Financial markets are taking the partial shutdown of the US government in their stride in hope of a swift political breakthrough.
Australian shares ended Wednesday's trading session 0.2 per cent higher, while the Australian dollar was modestly lower at around 93.5 US cents.
US Congress failed to reach a compromise on its budget ahead of the US financial year-end on September 30, prompting the shut down that sent about 800,000 public servants home without pay and left only essential government services open.
Bank of America Merrill Lynch economist Saul Eslake said, if the shutdown lasts a few days, there should be only a minor impact on the world's largest economy.
Longer than that and the consequences become more significant. If it extends to a couple of weeks it could reduce US growth in the December quarter by 0.5 per cent.
Any longer could wipe out all growth in the quarter.
The bigger concern will be if the US Congress doesn't agree to lift its debt ceiling by the middle of this month, risking default for the first time.
'If Congress isn't able to resolve this impasse before the US hits the debt ceiling, one of the possible consequences could be a fall in the US dollar and further unwelcome (upward) pressure on the Australian dollar,' Mr Eslake told ABC radio.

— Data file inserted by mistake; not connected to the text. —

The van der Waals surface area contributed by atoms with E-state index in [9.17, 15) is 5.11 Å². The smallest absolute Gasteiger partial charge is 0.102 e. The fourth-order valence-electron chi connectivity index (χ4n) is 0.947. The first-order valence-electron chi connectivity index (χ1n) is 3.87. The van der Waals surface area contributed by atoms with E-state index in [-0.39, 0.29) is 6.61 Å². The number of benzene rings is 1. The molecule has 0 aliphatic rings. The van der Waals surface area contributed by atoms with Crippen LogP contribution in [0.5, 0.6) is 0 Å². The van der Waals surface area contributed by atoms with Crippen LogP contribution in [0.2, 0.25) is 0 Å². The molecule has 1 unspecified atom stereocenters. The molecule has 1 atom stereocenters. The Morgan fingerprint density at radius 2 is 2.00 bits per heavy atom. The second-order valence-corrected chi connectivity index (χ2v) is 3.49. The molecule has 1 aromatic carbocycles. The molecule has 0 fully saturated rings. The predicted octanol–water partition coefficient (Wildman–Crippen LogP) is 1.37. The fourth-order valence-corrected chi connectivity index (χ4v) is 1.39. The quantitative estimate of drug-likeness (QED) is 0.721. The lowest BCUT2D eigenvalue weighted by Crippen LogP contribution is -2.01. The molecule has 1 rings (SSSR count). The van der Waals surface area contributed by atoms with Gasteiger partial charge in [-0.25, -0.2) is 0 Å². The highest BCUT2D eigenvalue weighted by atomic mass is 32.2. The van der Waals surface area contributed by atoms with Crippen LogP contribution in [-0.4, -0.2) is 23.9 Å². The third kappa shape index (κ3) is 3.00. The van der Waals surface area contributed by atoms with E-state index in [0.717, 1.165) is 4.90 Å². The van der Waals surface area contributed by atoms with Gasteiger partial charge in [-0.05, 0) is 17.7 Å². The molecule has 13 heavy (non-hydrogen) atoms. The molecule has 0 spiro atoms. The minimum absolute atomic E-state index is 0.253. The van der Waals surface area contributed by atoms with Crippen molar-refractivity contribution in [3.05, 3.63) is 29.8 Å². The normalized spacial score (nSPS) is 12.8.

'The Reserve Bank clearly wants a lower exchange rate and is quite frustrated about its inability to fulfil that.'
The Reserve Bank of Australia (RBA) left the cash rate unchanged at 2.5 per cent at its monthly board meeting on Tuesday.
But RBA governor Glenn Stevens said a lower currency would assist in rebalancing growth in the economy.
Economists believe that after slashing the cash rate to an all-time low, the central bank will be reluctant to cut much further.
National Australia Bank has pushed back its expectation of a further rate reduction to February 2014, rather than next month.
But NAB still expects economic growth to slow to around two per cent by the end of the year, and well below trend at around three per cent.
This will put pressure on employment and with the new federal government shedding public servants the jobless rate could hit 6.75 per cent in the second half of 2014.
The rate was 5.8 per cent in August.
'With the big picture still unmoved, we continue to see a cut coming but right now there is no rush,' NAB group chief economist Alan Oster said in a note to clients.
The improvement seen in confidence, retail spending, manufacturing and house prices since the August interest rate cut failed to extend into August building approvals, which fell by a larger than expected 4.7 per cent.
Housing Industry Association chief economist Harley Dale said, while approvals are still trending higher, the recovery has been too slow and too narrow geographically.
'This has been the case for some time and the situation simply isn't changing,' Dr Dale said in a statement.